An inkling that such a two-pronged approach might work in humans came from the unanticipated outcome of an islet-transplantation clinical trial at UCSF Medical Center, in which a new drug regimen killed effector T cells, allowing another type of immune cell, the TREGs, to quiet the rejection response. One patient in that study now has functioning islets and has been free from immunosuppressive therapy for more than one year.

Controlled clinical trials to evaluate a similar approach for liver and kidney transplantation are in the planning stage, according to Tang, an associate professor of surgery and the head of the Transplantation Research Laboratory at UCSF. "The clinical trial design incorporates what we found in the mouse islet transplant model," she said.

Depleting T Effector Cells, Boosting TREG Cells

Both immune-cell populations that Tang and colleagues manipulated in the mouse studies are T cells, a branch of the immune system's armed forces.

Production of effector T cells normally is ramped up in response to foreign invaders such as infectious disease microbes. However, their numbers also increase to battle foreign, transplanted cells, and they are abnormally activated in autoimmune diseases such as type 1 diabetes, in which effector T cells attack insulin-secreting beta cells of the pancreas.

Another type of T cell used in Tang's studies, the regulatory T cell, or TREG, normally helps calm the immune system after microbial foes have been vanquished, and may help prevent excessive collateral damage to tissues that might otherwise result from immune responses.

In recent years, transplant teams have begun testing immunosuppressive drugs near the time of surgery that preferentially knock down T effector cell populations -- hoping to lower the chances of transplant rejection -- with the expectation that patients would still require some kind of lifelong immunosuppressive therapy.

In the recent human islet transplantation study, UCSF researchers discovered that the Genentech drug Efalizumab not only did an excellent job of suppressing T effector cells, but also dramatically increased TREG populations. This effect ultimately allowed one patient to go off immunosuppressive therapy completely, Tang said, and raised hopes that the two-pronged approach could be developed to prevent transplant rejection.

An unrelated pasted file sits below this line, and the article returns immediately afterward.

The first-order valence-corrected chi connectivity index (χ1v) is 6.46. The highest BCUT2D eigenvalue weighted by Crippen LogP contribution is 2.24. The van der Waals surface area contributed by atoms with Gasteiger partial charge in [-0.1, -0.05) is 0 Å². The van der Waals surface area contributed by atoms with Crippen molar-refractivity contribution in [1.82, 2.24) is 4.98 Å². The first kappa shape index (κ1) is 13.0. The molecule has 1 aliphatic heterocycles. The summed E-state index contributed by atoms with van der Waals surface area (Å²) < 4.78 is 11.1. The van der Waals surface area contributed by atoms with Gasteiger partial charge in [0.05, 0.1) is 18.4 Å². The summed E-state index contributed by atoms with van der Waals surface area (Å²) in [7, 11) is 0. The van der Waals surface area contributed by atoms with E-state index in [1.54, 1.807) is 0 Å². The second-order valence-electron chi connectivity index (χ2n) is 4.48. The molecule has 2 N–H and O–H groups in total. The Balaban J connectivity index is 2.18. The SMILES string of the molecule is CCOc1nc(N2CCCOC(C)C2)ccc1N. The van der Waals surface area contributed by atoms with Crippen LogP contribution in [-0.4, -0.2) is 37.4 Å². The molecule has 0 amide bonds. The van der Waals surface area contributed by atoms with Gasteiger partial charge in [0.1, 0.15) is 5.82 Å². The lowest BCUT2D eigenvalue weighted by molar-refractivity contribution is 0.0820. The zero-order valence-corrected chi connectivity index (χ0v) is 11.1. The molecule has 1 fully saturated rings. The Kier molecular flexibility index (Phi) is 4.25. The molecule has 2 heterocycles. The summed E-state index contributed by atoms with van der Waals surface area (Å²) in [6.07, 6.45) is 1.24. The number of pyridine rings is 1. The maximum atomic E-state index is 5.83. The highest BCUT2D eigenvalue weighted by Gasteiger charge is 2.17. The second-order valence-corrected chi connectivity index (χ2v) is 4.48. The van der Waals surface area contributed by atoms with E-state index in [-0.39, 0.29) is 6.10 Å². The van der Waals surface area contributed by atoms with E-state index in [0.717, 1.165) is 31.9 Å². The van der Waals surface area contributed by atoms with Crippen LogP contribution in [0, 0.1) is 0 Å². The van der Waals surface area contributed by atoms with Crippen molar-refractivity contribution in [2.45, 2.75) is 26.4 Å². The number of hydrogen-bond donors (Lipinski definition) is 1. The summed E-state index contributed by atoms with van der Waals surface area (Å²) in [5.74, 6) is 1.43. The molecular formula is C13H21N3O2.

To boost TREGs, Tang and TREG research pioneer Jeffrey Bluestone, PhD, the A.W. and Mary Margaret Clausen Distinguished Professor of Metabolism and Endocrinology at UCSF, have for years been developing methods to collect TREGs from the body, to then expand their numbers in the lab, and finally to return them to the transplant patient.

A UCSF phase 1 clinical trial to evaluate TREGS for the treatment of type 1 diabetes has recently concluded patient recruitment. The team is actively planning a follow-up phase II trial to begin recruitment early in 2014, Tang said.

Clinical Trials in Organ Transplantation Expected Next Year

In another UCSF study published online in September in American Journal of Transplantation, Tang, Bluestone and colleagues described a way to preferentially grow human TREGs in a clinical laboratory that are specifically targeted to protect donor tissue.

The U.S. Food and Drug Administration has approved the use of the donor-targeted TREGs in liver transplant patients in clinical trials, Tang said.

"We decided to go with liver transplantation first, because the therapy is new, and liver grafts are more resilient," she said. "We are also actively seeking approval for the use of this product in kidney transplant patients. We anticipate that these trials will start later this year."

Co-authors of Tang's latest American Journal of Transplantation study include postdoctoral fellow Karim Lee, PhD, and research specialist Vinh Nguyen; Kyung-Mi Lee, an immunologist at Korea University, Seoul, and Sang-Mo Kang, MD, a transplant surgeon and an immunologist at UCSF.